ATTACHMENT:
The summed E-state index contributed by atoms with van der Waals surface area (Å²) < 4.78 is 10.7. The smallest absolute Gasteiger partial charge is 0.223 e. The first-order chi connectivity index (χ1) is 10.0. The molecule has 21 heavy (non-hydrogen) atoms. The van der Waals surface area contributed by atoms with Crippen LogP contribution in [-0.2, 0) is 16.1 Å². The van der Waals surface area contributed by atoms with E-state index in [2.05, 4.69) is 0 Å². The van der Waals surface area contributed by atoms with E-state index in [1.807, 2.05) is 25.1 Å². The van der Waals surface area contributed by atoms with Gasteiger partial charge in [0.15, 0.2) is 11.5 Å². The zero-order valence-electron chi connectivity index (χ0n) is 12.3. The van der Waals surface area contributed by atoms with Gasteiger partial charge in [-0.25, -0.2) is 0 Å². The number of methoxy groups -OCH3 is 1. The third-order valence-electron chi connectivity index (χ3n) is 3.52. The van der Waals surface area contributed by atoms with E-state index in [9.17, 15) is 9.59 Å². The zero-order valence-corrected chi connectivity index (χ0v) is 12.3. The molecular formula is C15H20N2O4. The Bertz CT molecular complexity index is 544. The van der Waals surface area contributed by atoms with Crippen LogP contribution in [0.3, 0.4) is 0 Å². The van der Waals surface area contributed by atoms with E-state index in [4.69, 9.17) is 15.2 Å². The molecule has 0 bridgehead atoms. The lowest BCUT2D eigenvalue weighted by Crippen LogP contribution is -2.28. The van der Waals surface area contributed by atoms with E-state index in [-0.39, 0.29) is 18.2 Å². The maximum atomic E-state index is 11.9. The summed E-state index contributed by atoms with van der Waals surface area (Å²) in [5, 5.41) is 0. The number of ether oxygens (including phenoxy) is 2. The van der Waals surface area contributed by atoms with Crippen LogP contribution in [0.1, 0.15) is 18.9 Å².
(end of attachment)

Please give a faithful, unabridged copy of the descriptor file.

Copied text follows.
The summed E-state index contributed by atoms with van der Waals surface area (Å²) < 4.78 is 10.7. The smallest absolute Gasteiger partial charge is 0.223 e. The first-order chi connectivity index (χ1) is 10.0. The molecule has 21 heavy (non-hydrogen) atoms. The van der Waals surface area contributed by atoms with Crippen LogP contribution in [-0.2, 0) is 16.1 Å². The van der Waals surface area contributed by atoms with E-state index in [2.05, 4.69) is 0 Å². The van der Waals surface area contributed by atoms with E-state index in [1.807, 2.05) is 25.1 Å². The van der Waals surface area contributed by atoms with Gasteiger partial charge in [0.15, 0.2) is 11.5 Å². The zero-order valence-electron chi connectivity index (χ0n) is 12.3. The van der Waals surface area contributed by atoms with Gasteiger partial charge in [-0.25, -0.2) is 0 Å². The number of methoxy groups -OCH3 is 1. The third-order valence-electron chi connectivity index (χ3n) is 3.52. The van der Waals surface area contributed by atoms with E-state index in [9.17, 15) is 9.59 Å². The zero-order valence-corrected chi connectivity index (χ0v) is 12.3. The molecular formula is C15H20N2O4. The Bertz CT molecular complexity index is 544. The van der Waals surface area contributed by atoms with Crippen LogP contribution in [0.3, 0.4) is 0 Å². The van der Waals surface area contributed by atoms with E-state index in [4.69, 9.17) is 15.2 Å². The molecule has 0 bridgehead atoms. The lowest BCUT2D eigenvalue weighted by Crippen LogP contribution is -2.28. The van der Waals surface area contributed by atoms with E-state index in [-0.39, 0.29) is 18.2 Å². The maximum atomic E-state index is 11.9. The summed E-state index contributed by atoms with van der Waals surface area (Å²) in [5, 5.41) is 0. The number of ether oxygens (including phenoxy) is 2. The van der Waals surface area contributed by atoms with Crippen LogP contribution in [0.1, 0.15) is 18.9 Å².